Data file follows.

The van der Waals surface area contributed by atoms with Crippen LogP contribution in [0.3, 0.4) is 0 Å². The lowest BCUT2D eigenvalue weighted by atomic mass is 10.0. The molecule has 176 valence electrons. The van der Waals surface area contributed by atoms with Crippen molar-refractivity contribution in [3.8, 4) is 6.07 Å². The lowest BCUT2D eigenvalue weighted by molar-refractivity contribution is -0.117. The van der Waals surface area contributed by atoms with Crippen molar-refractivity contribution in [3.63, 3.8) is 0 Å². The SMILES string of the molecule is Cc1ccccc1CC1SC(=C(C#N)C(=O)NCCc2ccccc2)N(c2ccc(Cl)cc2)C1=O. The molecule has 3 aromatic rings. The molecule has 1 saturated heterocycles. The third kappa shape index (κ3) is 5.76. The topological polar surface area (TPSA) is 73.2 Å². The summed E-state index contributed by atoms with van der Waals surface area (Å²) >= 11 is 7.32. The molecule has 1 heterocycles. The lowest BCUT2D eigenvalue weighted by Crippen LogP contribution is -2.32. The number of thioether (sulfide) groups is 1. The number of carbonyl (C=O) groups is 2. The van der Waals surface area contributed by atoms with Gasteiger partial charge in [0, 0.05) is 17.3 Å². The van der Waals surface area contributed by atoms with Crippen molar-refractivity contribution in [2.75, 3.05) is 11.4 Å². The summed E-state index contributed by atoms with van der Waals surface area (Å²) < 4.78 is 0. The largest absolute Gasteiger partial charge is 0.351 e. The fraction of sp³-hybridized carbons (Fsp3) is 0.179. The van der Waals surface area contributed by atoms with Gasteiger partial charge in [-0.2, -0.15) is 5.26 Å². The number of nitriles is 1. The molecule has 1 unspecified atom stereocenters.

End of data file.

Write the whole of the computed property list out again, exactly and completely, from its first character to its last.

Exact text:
The van der Waals surface area contributed by atoms with Crippen LogP contribution in [0.3, 0.4) is 0 Å². The lowest BCUT2D eigenvalue weighted by atomic mass is 10.0. The molecule has 176 valence electrons. The van der Waals surface area contributed by atoms with Crippen molar-refractivity contribution in [3.8, 4) is 6.07 Å². The lowest BCUT2D eigenvalue weighted by molar-refractivity contribution is -0.117. The van der Waals surface area contributed by atoms with Crippen molar-refractivity contribution in [3.63, 3.8) is 0 Å². The SMILES string of the molecule is Cc1ccccc1CC1SC(=C(C#N)C(=O)NCCc2ccccc2)N(c2ccc(Cl)cc2)C1=O. The molecule has 3 aromatic rings. The molecule has 1 saturated heterocycles. The third kappa shape index (κ3) is 5.76. The topological polar surface area (TPSA) is 73.2 Å². The summed E-state index contributed by atoms with van der Waals surface area (Å²) >= 11 is 7.32. The molecule has 1 heterocycles. The lowest BCUT2D eigenvalue weighted by Crippen LogP contribution is -2.32. The number of thioether (sulfide) groups is 1. The number of carbonyl (C=O) groups is 2. The van der Waals surface area contributed by atoms with Gasteiger partial charge in [0, 0.05) is 17.3 Å². The van der Waals surface area contributed by atoms with Crippen molar-refractivity contribution in [2.75, 3.05) is 11.4 Å². The summed E-state index contributed by atoms with van der Waals surface area (Å²) < 4.78 is 0. The largest absolute Gasteiger partial charge is 0.351 e. The fraction of sp³-hybridized carbons (Fsp3) is 0.179. The van der Waals surface area contributed by atoms with Gasteiger partial charge in [-0.2, -0.15) is 5.26 Å². The number of nitriles is 1. The molecule has 1 unspecified atom stereocenters.